LONDON–There was a telling moment in last Saturday night’s Republican presidential debate that says a lot about America’s misadventures in the Middle East over the past 15 years. Donald Trump, the real estate developer and current front-runner who has done everything from calling for a ban on Muslim immigrants to ridiculing the war record of Senator and former prisoner of war John McCain, finally did something to cause the Republican establishment to turn on him. Questioned about the presidency of George W. Bush, Trump said that the Bush Administration “lied” its way into the Iraq war by hyping weapons of mass destruction; called the invasion itself a “disaster;” and reminded the audience that “the World Trade Center came down” on Bush’s watch. It was too much for the South Carolina audience, which booed him, and the other candidates, who unloaded on him. The irony is that the breaking point for Republicans was hearing Trump say something that was true.

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January 14, 2016

Five Saudi Imperial Projects the West has Slept Through

by Stanley A. Weiss

Horrified by the news that Saudi Arabia would set a record for beheadings in 2015 while continuing to fund radical Islamic groups across the world, I wrote a column last October arguing that it was time for the United States to reconsider its 70-year relationship with the kingdom in Riyadh. After the piece was posted, one of the friends I heard from was Terence Ward, author of the internationally praised memoir, Searching for Hassan.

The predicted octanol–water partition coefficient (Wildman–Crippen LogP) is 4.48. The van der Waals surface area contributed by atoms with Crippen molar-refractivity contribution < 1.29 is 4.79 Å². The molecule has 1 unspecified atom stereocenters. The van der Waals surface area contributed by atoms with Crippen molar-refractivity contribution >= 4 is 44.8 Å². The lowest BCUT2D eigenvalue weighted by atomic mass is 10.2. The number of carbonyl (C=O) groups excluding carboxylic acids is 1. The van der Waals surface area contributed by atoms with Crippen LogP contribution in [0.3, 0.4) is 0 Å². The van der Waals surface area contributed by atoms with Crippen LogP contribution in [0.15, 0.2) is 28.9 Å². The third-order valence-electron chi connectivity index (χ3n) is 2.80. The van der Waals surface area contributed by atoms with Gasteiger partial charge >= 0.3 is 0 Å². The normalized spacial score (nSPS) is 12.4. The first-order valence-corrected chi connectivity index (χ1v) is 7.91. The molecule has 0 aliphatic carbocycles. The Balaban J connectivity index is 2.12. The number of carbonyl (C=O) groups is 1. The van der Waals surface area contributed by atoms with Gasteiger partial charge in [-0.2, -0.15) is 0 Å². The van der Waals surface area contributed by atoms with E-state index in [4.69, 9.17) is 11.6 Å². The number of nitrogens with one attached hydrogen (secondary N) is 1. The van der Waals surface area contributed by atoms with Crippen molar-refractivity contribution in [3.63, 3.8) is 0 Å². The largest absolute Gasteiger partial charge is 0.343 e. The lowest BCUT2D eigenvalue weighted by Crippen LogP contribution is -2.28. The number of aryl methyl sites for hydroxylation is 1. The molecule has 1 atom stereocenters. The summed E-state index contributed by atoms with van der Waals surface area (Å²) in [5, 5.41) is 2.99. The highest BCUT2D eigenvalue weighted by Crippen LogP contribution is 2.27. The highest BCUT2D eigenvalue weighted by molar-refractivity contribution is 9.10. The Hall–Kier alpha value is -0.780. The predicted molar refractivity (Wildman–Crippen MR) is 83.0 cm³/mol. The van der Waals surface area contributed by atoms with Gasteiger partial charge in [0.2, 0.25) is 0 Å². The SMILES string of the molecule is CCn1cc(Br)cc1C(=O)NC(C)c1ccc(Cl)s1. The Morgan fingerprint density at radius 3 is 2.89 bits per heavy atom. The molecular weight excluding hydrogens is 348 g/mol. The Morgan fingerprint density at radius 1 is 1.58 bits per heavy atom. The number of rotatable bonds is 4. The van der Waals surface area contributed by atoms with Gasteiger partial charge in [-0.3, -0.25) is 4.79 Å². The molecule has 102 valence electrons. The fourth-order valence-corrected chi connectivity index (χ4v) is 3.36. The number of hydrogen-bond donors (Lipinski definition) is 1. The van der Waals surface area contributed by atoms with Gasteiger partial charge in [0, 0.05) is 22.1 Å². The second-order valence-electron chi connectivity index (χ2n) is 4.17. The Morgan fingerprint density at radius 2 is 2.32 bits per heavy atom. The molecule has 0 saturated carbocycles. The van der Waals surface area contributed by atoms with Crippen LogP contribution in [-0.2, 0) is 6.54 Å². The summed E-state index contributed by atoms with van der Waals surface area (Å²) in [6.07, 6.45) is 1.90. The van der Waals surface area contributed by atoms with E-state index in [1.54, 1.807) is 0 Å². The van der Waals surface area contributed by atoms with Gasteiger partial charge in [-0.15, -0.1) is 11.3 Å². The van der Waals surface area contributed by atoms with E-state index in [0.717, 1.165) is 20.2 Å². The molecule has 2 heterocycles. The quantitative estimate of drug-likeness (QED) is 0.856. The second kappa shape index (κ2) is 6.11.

Terry knows about Saudi Arabia: while born in Colorado, he spent his childhood in Saudi Arabia and Iran. Not only does he have a rich understanding of the deep conflicts within Islam and between nations in the Middle East, but as a man who is fluent in six languages — including Arabic and Farsi — his understanding of the subtleties of those conflicts go well beyond that of most Westerners.

As tensions between Iran and Saudi Arabia have rapidly escalated this month over Riyadh’s execution of a high-profile Shiite cleric, Terry reached out with a thoughtful perspective on Saudi Arabia and the West. I print it here in full:

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December 14, 2015

A Dangerous Game of Military Politics in Indonesia

by Stanley A. Weiss